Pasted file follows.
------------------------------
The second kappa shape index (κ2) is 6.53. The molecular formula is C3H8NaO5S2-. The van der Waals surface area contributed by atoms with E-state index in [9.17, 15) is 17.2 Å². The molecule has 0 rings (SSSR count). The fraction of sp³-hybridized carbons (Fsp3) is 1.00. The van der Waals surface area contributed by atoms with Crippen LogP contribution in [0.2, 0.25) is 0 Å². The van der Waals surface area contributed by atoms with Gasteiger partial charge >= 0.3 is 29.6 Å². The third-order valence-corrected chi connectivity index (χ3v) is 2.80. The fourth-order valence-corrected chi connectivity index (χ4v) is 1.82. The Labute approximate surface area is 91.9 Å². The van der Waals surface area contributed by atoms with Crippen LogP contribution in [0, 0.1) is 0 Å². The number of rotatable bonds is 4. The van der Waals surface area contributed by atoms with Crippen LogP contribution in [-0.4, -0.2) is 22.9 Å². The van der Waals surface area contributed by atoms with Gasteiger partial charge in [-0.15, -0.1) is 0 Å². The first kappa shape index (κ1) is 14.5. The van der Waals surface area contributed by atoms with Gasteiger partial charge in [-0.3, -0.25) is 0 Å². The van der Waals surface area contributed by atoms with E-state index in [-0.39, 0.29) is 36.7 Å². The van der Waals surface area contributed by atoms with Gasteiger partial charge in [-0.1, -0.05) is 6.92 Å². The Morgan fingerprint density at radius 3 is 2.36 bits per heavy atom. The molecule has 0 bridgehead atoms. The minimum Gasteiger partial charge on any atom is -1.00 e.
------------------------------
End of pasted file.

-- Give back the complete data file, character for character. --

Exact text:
The second kappa shape index (κ2) is 6.53. The molecular formula is C3H8NaO5S2-. The van der Waals surface area contributed by atoms with E-state index in [9.17, 15) is 17.2 Å². The molecule has 0 rings (SSSR count). The fraction of sp³-hybridized carbons (Fsp3) is 1.00. The van der Waals surface area contributed by atoms with Crippen LogP contribution in [0.2, 0.25) is 0 Å². The van der Waals surface area contributed by atoms with Gasteiger partial charge >= 0.3 is 29.6 Å². The third-order valence-corrected chi connectivity index (χ3v) is 2.80. The fourth-order valence-corrected chi connectivity index (χ4v) is 1.82. The Labute approximate surface area is 91.9 Å². The van der Waals surface area contributed by atoms with Crippen LogP contribution in [0, 0.1) is 0 Å². The number of rotatable bonds is 4. The van der Waals surface area contributed by atoms with Crippen LogP contribution in [-0.4, -0.2) is 22.9 Å². The van der Waals surface area contributed by atoms with Gasteiger partial charge in [-0.15, -0.1) is 0 Å². The first kappa shape index (κ1) is 14.5. The van der Waals surface area contributed by atoms with Gasteiger partial charge in [-0.3, -0.25) is 0 Å². The van der Waals surface area contributed by atoms with E-state index in [-0.39, 0.29) is 36.7 Å². The van der Waals surface area contributed by atoms with Gasteiger partial charge in [-0.1, -0.05) is 6.92 Å². The Morgan fingerprint density at radius 3 is 2.36 bits per heavy atom. The molecule has 0 bridgehead atoms. The minimum Gasteiger partial charge on any atom is -1.00 e.